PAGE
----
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Dutch Designer Turns Cow Manure Into Clothing (It's Not as Gross as You Might Think)

by , 07/26/16   filed under: Eco-Textiles

 

Dries Van Noten: Fashion Has "Become Such an Industry, Such a Business"

Dries Van Noten: Fashion Has "Become Such an Industry, Such a Business"

“Fashion has become such an industry, such a business, that we lost a little bit of the beauty of fashion, and a little bit of the skill. … “We started to work in…

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Greenpeace Slams Mammut, The North Face for Toxic Chemical Use

Greenpeace Slams Mammut, The North Face for Toxic Chemical Use

Greenpeace wants outdoor-apparel companies to clear the air, stat. A recent investigation by the environmental nonprofit found high concentration of hazardous per- and polyfluorinated…

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ASOS, Topshop, Primark Are Nixing Down Feathers From Their Products

ASOS, Topshop, Primark Are Nixing Down Feathers From Their Products

Photos by Topshop The British high street just got a lot more bird-friendly, thanks to a commitment by brands such as ASOS, Boohoo, Topshop, Miss Selfridge, Primark, Oasis, and Whistles…

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Greenpeace Reveals the Most—And Least—Eco-Friendly Fashion Brands

Greenpeace Reveals the Most—And Least—Eco-Friendly Fashion Brands

Even seasoned models have been known to take a spill or two on the runway. We’re only human, after all. For the fashion brands behind them, however, the onus not to stumble weighs…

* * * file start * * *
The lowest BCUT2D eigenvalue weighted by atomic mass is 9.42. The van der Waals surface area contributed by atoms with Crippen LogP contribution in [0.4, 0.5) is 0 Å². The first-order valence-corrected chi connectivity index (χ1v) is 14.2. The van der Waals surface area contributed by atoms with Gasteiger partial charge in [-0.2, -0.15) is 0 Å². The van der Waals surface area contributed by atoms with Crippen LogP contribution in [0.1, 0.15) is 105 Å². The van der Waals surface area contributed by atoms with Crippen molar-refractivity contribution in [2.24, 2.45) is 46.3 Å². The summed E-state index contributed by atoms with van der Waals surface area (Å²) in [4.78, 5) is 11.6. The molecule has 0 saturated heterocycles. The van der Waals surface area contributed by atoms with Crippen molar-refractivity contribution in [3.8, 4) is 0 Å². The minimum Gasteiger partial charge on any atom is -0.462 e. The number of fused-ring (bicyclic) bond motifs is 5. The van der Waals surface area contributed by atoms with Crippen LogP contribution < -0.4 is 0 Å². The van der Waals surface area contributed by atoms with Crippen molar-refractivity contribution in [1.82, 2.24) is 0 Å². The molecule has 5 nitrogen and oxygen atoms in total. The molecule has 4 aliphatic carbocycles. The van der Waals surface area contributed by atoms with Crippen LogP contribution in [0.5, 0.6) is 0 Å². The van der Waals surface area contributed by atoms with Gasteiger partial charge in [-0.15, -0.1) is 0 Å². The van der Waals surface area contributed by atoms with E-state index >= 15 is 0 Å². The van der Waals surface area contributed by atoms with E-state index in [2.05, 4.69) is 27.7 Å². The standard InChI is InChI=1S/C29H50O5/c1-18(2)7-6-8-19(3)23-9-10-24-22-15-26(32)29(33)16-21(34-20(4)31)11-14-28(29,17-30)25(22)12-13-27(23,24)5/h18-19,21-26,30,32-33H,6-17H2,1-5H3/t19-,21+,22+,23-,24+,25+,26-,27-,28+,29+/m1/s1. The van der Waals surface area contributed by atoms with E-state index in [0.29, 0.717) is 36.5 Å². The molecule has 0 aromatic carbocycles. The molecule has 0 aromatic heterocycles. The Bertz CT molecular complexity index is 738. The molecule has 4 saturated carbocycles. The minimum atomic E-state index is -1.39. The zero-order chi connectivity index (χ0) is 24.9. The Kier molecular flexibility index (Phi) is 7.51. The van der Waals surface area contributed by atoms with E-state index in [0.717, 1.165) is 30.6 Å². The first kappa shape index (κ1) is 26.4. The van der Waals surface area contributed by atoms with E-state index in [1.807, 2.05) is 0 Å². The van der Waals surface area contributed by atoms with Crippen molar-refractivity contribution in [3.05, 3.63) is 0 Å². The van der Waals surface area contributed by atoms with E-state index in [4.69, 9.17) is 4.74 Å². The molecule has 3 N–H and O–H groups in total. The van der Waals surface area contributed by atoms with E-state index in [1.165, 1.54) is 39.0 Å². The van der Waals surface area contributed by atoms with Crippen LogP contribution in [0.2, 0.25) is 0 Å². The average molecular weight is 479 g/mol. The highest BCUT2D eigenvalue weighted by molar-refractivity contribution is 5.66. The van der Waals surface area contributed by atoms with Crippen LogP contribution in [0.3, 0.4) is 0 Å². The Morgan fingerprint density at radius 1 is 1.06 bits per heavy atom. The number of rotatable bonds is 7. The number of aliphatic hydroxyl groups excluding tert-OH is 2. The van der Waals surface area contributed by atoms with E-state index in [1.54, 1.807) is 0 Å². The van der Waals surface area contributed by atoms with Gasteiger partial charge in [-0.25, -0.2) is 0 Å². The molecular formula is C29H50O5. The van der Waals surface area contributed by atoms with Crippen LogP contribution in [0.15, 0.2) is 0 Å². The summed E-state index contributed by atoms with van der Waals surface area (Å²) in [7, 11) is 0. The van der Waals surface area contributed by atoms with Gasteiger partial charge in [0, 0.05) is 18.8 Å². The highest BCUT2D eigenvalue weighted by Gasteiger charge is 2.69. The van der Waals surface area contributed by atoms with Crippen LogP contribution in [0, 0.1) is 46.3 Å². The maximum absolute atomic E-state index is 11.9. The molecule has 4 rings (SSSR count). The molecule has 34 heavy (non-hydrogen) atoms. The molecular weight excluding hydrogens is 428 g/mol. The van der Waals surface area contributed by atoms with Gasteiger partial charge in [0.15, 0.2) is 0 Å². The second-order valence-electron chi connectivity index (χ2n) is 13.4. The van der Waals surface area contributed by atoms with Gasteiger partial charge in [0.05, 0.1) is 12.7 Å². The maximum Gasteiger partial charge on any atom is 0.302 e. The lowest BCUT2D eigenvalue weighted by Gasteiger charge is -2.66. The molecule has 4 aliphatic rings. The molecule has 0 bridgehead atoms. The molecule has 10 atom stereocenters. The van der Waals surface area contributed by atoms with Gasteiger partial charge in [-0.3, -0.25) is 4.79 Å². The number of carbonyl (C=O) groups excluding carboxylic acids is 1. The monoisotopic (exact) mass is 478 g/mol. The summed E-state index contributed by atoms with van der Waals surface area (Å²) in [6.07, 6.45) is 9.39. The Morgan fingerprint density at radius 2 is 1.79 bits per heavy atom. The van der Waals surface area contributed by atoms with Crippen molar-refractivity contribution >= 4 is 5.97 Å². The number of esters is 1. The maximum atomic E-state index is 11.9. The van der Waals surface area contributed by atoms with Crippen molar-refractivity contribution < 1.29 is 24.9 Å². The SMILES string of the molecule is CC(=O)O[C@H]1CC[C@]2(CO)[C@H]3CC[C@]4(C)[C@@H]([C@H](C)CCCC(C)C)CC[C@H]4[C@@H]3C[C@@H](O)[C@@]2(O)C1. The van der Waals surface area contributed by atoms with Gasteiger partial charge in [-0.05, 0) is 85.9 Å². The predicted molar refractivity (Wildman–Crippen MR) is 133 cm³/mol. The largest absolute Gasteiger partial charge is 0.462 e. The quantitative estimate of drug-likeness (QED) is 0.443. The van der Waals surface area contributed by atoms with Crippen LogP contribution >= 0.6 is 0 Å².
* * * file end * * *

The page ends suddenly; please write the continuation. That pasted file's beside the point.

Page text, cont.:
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Inditex, Zara's Owner, Announces Plan to "Close the Loop" on Fashion

Inditex, Zara's Owner, Announces Plan to "Close the Loop" on Fashion

The world’s largest apparel retailer wants to close the loop on fashion. Cribbing a page from H&M’s playbook, Inditex is teaming up with Lenzing, the Austrian textile…

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Which Personal-Care Brands Are Still Polluting the Oceans With Microbeads?

Which Personal-Care Brands Are Still Polluting the Oceans With Microbeads?

Are you polluting the oceans every time you exfoliate? If you’re sloughing off with a product from one of the world’s largest personal-care companies, chances are…

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Central Saint Martins Student Wins Swarovski Sustainability Award

Central Saint Martins Student Wins Swarovski Sustainability Award

For twice the shine, just add water. That’s the tagline behind Lucie Davis’s winning concept: a pair of Swarovski crystal–studded rings, made from 100 percent compressed…

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Sony Upcycles Headphone Wires Into Chic Travel Accessories

Sony Upcycles Headphone Wires Into Chic Travel Accessories

AURAL PLEASURE Sony said that the accessories are inspired by travel scenarios “synonymous with losing yourself in music—whether it be the daily commute or simply relaxing at…

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Everlane Snagged a Coppola for Its Latest Collaboration (And It's Perfect)

Everlane Snagged a Coppola for Its Latest Collaboration (And It's Perfect)

Everlane snagged a Coppola for its summer capsule collection, and the result is as effortlessly ethereal as you’d expect. “I like to be comfortable and wanted something my…